Lunge Mine’s Were A Terrifying Japanese Weapon That Claimed The Lives Of Its Users

A statue of a Viet Minh soldier holding a Lunge Anti-Tank Mine. Photo taken from the Vietnam Military History Museum, Hanoi, Vietnam. (Photo Credit: Ian Armstrong / Wikipedia)

During WWII, Japan was famous for its suicidal attacks against its enemies. Although to many this may seem strange, Japan understood the overwhelming odds they faced and concluded that traditional warfare was not enough to stop the US. Also, Japanese military culture regarded self-sacrifices in combat as an honorable end that ensured a heroic legacy. These attacks were carried out in various different ways. One piece of equipment used towards the end of WWII was the lunge mine, which would be used in a suicidal attack against enemy tanks.

Suicide attacks

Lunge Mine Real Use
Viet Minh soldier Nguyen Van Thieng holding a lunge mine at Hàng Đậu Street on December 1946. (Photo Credit: Musée Annam / Wikipedia)

Suicide attacks were seen as a costly but effective way to hamper the enemy, after all, a single Japanese aircraft laden with bombs could sink a US aircraft carrier. Japanese Special Attack Units that specialized in their own unique forms of attacks were set up.

The most famous Japanese suicide missions were kamikaze attacks. Kamikaze pilots used their aircraft, which was usually filled with explosives, as human-guided missiles. When successful, kamikaze attacks were extremely effective, but the aircraft were usually destroyed before reaching their target or the pilot was killed by the hail of anti-aircraft fire.

To begin with, conventional Japanese aircraft were used in kamikaze attacks, but as the practice matured, dedicated aircraft were designed, like the rocket-powered Ohka.

Suicidal attacks were used on the ground too, as seen with banzai charges, which saw swarms of Japanese troops rush enemy positions when defeat seemed inevitable. Naturally, these ended in devastating losses for both sides.

Other types of suicide attacks used boats, manned torpedoes, and midget submarines.

As mentioned, dying in combat was regarded as a heroic and honorable death. This idea was heavily reinforced and romanticized by wartime propaganda.

The lunge mine

Lunge Mine Schematic
From a US Department of Defense catalog of enemy ordnance materials of World War II (Public Domain)

Compared to their European counterparts, Japan often lacked powerful anti-tank weaponry during the war. To make up for this, tactics and equipment were created to help infantry deal with the threat of enemy tanks.

One method was with the lunge mine, a 2-meter long pole tipped with an explosive charge. These weapons were first encountered by the US in 1944 when Japan was becoming increasingly desperate.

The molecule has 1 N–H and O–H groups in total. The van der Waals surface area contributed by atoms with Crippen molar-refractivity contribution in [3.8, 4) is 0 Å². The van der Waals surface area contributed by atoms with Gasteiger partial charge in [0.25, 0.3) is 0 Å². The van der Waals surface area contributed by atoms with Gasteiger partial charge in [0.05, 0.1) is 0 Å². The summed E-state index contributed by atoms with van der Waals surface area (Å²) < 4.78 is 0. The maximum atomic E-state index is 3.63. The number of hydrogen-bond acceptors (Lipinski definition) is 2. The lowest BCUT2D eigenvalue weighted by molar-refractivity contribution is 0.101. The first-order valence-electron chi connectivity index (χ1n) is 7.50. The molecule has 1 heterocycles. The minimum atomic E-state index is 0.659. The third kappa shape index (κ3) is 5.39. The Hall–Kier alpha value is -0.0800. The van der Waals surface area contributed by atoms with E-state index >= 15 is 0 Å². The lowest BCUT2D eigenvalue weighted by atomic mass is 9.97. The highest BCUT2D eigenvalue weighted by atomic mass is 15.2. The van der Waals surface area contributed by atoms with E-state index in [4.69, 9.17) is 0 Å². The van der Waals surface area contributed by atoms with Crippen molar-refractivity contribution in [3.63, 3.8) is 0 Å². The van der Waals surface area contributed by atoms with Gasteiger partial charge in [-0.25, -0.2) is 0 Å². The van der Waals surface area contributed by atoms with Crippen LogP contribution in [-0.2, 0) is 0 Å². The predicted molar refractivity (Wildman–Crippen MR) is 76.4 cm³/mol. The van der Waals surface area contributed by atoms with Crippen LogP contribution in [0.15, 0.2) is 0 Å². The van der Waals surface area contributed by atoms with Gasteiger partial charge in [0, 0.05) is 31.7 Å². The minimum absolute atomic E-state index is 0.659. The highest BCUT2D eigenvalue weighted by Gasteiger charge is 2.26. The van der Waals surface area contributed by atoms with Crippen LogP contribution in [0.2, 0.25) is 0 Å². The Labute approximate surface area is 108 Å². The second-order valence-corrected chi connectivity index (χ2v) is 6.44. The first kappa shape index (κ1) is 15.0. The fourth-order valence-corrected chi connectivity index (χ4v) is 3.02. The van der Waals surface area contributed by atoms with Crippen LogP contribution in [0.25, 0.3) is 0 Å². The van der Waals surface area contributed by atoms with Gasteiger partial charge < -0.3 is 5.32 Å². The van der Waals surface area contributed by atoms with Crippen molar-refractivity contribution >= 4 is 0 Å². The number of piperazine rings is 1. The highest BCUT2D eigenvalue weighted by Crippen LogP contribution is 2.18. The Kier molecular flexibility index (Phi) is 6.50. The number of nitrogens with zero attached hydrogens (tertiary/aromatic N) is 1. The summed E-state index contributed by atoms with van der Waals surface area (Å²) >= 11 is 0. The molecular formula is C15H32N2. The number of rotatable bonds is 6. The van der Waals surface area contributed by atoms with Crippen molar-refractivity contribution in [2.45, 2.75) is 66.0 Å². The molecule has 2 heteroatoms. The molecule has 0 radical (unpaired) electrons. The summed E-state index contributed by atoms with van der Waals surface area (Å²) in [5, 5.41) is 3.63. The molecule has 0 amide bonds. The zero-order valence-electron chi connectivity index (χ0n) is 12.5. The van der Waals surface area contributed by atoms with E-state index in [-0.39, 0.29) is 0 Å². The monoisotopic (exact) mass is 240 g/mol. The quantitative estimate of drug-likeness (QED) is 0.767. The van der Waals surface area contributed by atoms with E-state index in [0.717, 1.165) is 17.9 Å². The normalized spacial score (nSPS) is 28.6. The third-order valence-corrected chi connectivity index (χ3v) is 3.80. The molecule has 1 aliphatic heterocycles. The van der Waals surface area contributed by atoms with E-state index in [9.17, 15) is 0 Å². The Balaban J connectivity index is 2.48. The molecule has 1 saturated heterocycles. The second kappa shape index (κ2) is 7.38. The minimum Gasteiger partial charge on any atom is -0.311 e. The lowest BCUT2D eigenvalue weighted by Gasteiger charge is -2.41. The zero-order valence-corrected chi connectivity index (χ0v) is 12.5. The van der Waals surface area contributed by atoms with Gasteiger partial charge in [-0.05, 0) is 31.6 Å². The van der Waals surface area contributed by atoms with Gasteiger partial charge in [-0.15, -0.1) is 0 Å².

The wooden pole made up the physical bulk of the lunge mine and served as the handle. At the end, a shaped explosive charge (essentially a HEAT charge, similar to the Panzerfaust) was located in a conical metal housing. The flat base of the housing had three metal legs welded to it. The legs kept the charge at the optimum distance from the armor for maximum penetration.

In total the lunge mine weighed 6.5 kg and contained 3 kg of explosives.

The wooden handle slid into the metal housing via a tube. The handle was stopped from sliding further into the housing by a safety pin. Once the safety pin had been removed, the pole was free to slide into the explosive housing, triggering the detonator.

To use the device, a soldier would remove the safety pin and charge at a tank, explosive tip first. The soldier, carrying the device with two hands, would slam the explosive flush against the target, causing the handle to slide into the housing and trigger the detonator. The explosion would kill the user, and hopefully destroy the tank.

Despite its rather primitive appearance and operation, the lunge mine, when used correctly, was surprisingly capable. It could penetrate 150mm of armor at 90º, easily enough to blast through the 38mm side armor of the M4 Sherman.

Japanese forces versus tanks

The lunge mine was used as a part of Japan’s wider set of tactics against armored vehicles. This involved luring or waiting until a tank is in a vulnerable position, launching an attack to scatter the tank’s infantry support, and then moving in to destroy it.

Simply knocking the tracks off a tank to disable it was usually enough, as the Japanese learned the crew would quickly flee with the hopes of recovering it later. This may be achieved with anti-tank guns if available, or with weapons like the lunge mine and makeshift devices.

Like the lunge mine, most of these improvised methods involved suicide.

Sometimes a soldier would run at a tank with an explosive vest, climbing onto or under the vehicle before detonating the device. To ensure the vehicle was disabled, another technique was to dive under the tank’s tracks while wearing an explosive vest.

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A more devastating attack involved a Japanese soldier sitting in a foxhole in the path of an enemy tank. Between his knees would lie an aircraft bomb, which he would trigger when the tank was directly overhead.

Success or failure?

US reports on encounters with the lunge mine indicate it was a rather unsuccessful weapon. When a soldier managed to place the device on a tank it was extremely effective, but they were usually killed before this happened. Like many other suicidal tactics employed by the Japanese during WWII, their psychological effect was much greater than their strategic impact.